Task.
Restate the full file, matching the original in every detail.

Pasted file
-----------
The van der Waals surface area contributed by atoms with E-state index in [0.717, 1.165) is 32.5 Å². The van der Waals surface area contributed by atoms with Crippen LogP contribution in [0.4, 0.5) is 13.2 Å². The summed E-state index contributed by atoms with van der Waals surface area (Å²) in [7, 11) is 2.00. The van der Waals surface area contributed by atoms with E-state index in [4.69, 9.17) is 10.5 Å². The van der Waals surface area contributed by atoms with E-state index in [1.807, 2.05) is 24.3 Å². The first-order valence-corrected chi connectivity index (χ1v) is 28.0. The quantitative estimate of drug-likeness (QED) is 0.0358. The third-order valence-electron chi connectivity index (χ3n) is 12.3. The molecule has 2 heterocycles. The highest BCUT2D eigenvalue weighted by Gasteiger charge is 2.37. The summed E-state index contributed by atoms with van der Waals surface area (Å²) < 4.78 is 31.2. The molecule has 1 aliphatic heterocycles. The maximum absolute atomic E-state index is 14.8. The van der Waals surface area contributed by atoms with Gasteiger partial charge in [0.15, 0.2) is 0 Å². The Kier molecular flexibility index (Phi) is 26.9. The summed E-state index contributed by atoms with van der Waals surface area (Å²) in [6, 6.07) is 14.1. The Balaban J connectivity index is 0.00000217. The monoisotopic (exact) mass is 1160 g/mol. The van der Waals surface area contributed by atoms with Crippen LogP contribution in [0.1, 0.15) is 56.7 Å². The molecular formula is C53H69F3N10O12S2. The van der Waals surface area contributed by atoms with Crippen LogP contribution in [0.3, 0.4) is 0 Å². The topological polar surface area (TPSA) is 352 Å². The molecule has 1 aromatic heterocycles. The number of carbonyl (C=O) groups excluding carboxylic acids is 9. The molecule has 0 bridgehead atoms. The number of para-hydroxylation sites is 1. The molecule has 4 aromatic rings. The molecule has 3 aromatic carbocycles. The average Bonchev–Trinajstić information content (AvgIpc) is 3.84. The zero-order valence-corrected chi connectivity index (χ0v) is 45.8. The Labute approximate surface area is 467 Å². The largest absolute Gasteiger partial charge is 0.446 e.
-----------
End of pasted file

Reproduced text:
The van der Waals surface area contributed by atoms with E-state index in [0.717, 1.165) is 32.5 Å². The van der Waals surface area contributed by atoms with Crippen LogP contribution in [0.4, 0.5) is 13.2 Å². The summed E-state index contributed by atoms with van der Waals surface area (Å²) in [7, 11) is 2.00. The van der Waals surface area contributed by atoms with E-state index in [4.69, 9.17) is 10.5 Å². The van der Waals surface area contributed by atoms with E-state index in [1.807, 2.05) is 24.3 Å². The first-order valence-corrected chi connectivity index (χ1v) is 28.0. The quantitative estimate of drug-likeness (QED) is 0.0358. The third-order valence-electron chi connectivity index (χ3n) is 12.3. The molecule has 2 heterocycles. The highest BCUT2D eigenvalue weighted by Gasteiger charge is 2.37. The summed E-state index contributed by atoms with van der Waals surface area (Å²) < 4.78 is 31.2. The molecule has 1 aliphatic heterocycles. The maximum absolute atomic E-state index is 14.8. The van der Waals surface area contributed by atoms with Gasteiger partial charge in [0.15, 0.2) is 0 Å². The Kier molecular flexibility index (Phi) is 26.9. The summed E-state index contributed by atoms with van der Waals surface area (Å²) in [6, 6.07) is 14.1. The Balaban J connectivity index is 0.00000217. The monoisotopic (exact) mass is 1160 g/mol. The van der Waals surface area contributed by atoms with Crippen LogP contribution in [0.1, 0.15) is 56.7 Å². The molecular formula is C53H69F3N10O12S2. The van der Waals surface area contributed by atoms with Crippen LogP contribution in [0.3, 0.4) is 0 Å². The topological polar surface area (TPSA) is 352 Å². The molecule has 1 aromatic heterocycles. The number of carbonyl (C=O) groups excluding carboxylic acids is 9. The molecule has 0 bridgehead atoms. The number of para-hydroxylation sites is 1. The molecule has 4 aromatic rings. The molecule has 3 aromatic carbocycles. The average Bonchev–Trinajstić information content (AvgIpc) is 3.84. The zero-order valence-corrected chi connectivity index (χ0v) is 45.8. The Labute approximate surface area is 467 Å². The largest absolute Gasteiger partial charge is 0.446 e.